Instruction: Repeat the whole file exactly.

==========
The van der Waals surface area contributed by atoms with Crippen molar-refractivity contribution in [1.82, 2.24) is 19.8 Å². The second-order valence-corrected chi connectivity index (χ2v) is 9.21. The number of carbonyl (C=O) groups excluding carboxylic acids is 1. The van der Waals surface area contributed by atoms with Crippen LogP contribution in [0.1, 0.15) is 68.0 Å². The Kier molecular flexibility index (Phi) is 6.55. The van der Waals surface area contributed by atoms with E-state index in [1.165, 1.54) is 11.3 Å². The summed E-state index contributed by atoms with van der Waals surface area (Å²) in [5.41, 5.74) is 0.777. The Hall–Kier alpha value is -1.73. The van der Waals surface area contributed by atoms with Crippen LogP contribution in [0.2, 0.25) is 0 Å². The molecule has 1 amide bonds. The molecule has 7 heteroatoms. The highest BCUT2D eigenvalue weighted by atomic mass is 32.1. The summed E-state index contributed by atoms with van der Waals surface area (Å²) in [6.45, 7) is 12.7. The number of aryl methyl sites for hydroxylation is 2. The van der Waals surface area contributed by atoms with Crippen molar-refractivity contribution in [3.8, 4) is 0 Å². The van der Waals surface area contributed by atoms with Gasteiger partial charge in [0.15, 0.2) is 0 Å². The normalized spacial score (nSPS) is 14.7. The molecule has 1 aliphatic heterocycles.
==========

The van der Waals surface area contributed by atoms with Crippen molar-refractivity contribution in [1.82, 2.24) is 19.8 Å². The second-order valence-corrected chi connectivity index (χ2v) is 9.21. The number of carbonyl (C=O) groups excluding carboxylic acids is 1. The van der Waals surface area contributed by atoms with Crippen LogP contribution in [0.1, 0.15) is 68.0 Å². The Kier molecular flexibility index (Phi) is 6.55. The van der Waals surface area contributed by atoms with E-state index in [1.165, 1.54) is 11.3 Å². The summed E-state index contributed by atoms with van der Waals surface area (Å²) in [5.41, 5.74) is 0.777. The Hall–Kier alpha value is -1.73. The van der Waals surface area contributed by atoms with Crippen LogP contribution in [0.2, 0.25) is 0 Å². The molecule has 1 amide bonds. The molecule has 7 heteroatoms. The highest BCUT2D eigenvalue weighted by atomic mass is 32.1. The summed E-state index contributed by atoms with van der Waals surface area (Å²) in [6.45, 7) is 12.7. The number of aryl methyl sites for hydroxylation is 2. The van der Waals surface area contributed by atoms with Crippen molar-refractivity contribution in [3.8, 4) is 0 Å². The van der Waals surface area contributed by atoms with Gasteiger partial charge in [0.15, 0.2) is 0 Å². The normalized spacial score (nSPS) is 14.7. The molecule has 1 aliphatic heterocycles.